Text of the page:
Across the country and Asia she offered her award-winning one woman presentation about the life and influence of Margaret Fuller entitled “Men, Women, and Margaret Fuller. Other plays Laurie wrote and performed are: “Yellow Wallpaper”, based on an early feminist work by Charlotte Gilman, “O, Excellent Friend” on the friendship of Ralph Waldo Emerson and Margaret Fuller, “Winter Wheat” an original work on Elizabeth Cady Stanton. Many other plays, including “Numb is a Freezing Point”, were written. Her final work “Heartblood” being one she was most proud of, dealing with the human rights issue of female genital mutilation was presented by the Actors’ Chapel at St. Malachy’s Church in June with a fall production scheduled for London.
Many will remember Laurie’s gifts as an actress, playwright and historian as well as her warmth, creatively and caring presence. She was a member of The Dramatists Guild, The Actors Studio P/D Unit, The American Renaissance Theater, The League of Professional Theater Women and the UU Women Organization [UUW&R core group and NY Metro].
Laurie passed away in her beloved New York City on July 22, 2015, leaving a rich legacy of a brilliant body of work, and a beloved family including her husband, her children, 14 grand-children and 4 great-grand-children who are blessed with the gift of having shared their lives with her.
Celebration Service for Laurie James
Sunday, September 13, 2015 at 1:30 PM
The Community Church of New York
40 East 35th Street – New York, NY 10016
Oct. 06, 1939 - Feb. 12, 2017
LAKESIDE, MI - Peggy C. Stevens, 77, residing in Lakeside, MI, passed away peacefully at 4:30pm Sunday, February 12, 2017 in Kindred Hospital, Mishawaka. She was born October 6, 1939 in Chicago, IL to the late Robert Adair and Francis (Blake) Hess.
On September 17, 1960 in the Unitarian Church in Chicago, Peggy married William “Bill” J. Stevens, who survives. In addition to her loving husband of 56 years, she is survived by two sons, Mark (Ananda) Stevens of Mt. Prospect, IL and David (Michelle) Stevens of Twin Lakes, WI; one granddaughter, Nicole Stevens; one sister, Dorothy (Jim) Guyot of Rangoon, Burma; and one brother, Robert (Linda) Hess of McDonough, GA.
Peggy earned her undergraduate degree in anthropology from the University of Chicago and her master's degree in ecological communication from DePaul University, Chicago. She taught photography at Sullivan House, a school for delinquent high school students, at the Hyde Park Art Center in Chicago, at Waubonsee Community College in Sugar Grove, IL, as well as at Roosevelt University and DePaul University in Chicago. At DePaul, she designed and taught courses in spring wildflowers as well as a course on “Energy Population Growth-Sustaining a Livable World.” She completed a three-volume photographic field study of the plants of Warren Woods which is now part of the University of Chicago Library's Special Collection. She was a lifelong Unitarian and longtime member of the First Unitarian Church in South Bend. Her spiritual expressions include poetry, fine arts photography, collage and song lyrics. Her love of family led her to compile genealogy and family history. She had a passion for nature - living in a home surrounded by woods and wildflowers.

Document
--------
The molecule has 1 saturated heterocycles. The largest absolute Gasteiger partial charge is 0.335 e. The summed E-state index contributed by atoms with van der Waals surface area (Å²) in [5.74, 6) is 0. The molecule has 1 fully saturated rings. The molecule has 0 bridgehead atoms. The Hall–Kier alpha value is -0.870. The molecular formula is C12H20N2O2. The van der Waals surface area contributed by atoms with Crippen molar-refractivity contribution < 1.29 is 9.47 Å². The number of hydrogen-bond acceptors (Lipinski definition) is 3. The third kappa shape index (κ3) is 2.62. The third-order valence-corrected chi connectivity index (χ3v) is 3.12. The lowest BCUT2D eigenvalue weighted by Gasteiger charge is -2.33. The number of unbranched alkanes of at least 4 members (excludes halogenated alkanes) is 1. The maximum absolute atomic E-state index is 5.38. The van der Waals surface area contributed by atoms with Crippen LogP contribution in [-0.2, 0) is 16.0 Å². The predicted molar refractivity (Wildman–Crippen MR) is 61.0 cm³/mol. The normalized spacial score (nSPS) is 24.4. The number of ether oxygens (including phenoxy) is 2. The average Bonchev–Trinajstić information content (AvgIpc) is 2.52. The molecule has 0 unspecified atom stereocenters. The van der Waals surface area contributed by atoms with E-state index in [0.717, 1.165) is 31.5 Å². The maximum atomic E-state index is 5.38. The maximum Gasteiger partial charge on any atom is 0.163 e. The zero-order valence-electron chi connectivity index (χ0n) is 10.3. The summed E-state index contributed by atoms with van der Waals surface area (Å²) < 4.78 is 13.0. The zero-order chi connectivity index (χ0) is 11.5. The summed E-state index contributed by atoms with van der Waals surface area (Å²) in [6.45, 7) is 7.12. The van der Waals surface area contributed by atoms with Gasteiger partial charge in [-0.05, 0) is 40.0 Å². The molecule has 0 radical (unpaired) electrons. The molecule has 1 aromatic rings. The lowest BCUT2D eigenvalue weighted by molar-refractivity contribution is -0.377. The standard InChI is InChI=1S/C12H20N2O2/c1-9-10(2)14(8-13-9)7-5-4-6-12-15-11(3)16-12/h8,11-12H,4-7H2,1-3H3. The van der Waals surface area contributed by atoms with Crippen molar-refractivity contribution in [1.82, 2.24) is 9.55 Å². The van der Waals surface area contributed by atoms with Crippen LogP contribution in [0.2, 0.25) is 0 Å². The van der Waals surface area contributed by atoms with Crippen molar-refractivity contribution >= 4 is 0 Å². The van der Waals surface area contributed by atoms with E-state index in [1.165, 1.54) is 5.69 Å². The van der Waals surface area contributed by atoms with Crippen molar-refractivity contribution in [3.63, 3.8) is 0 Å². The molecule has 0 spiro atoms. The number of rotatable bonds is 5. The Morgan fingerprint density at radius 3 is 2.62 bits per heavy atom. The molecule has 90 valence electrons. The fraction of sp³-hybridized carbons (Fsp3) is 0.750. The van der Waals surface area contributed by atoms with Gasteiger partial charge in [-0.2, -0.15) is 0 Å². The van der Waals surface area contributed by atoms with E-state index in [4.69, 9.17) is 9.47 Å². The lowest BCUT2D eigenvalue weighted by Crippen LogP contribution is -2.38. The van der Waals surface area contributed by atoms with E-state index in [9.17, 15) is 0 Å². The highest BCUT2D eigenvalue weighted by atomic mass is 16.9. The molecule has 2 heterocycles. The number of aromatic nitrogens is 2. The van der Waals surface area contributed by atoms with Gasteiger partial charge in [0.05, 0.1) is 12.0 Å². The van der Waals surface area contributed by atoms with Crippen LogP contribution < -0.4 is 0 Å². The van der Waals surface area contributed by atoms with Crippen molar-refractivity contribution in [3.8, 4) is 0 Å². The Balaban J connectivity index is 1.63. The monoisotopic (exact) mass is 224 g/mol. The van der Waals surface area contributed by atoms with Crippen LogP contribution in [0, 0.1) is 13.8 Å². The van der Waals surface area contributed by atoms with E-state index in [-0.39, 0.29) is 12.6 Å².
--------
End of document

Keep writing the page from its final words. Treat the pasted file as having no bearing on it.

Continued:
She was active in Central MidWest District Women and Religion, serving on conference planning committees from 2000 through 2008, and on the CMwD W&R Committee, as Treasurer and Chair. One of her songs was recorded by Peggy and her sisters in the Women's Drumming Circle of First Unitarian Church in 2000. "Women's Work"
A celebration of Peggy's life was held Saturday, February 25, 2017 in the First Unitarian Church, 801 E. Washington Street, South Bend, with Rev. Chip Roush officiating. Expressions of sympathy in memory of Peggy may be donated to First Unitarian Church, 801 E. Washington, South Bend, IN 46617.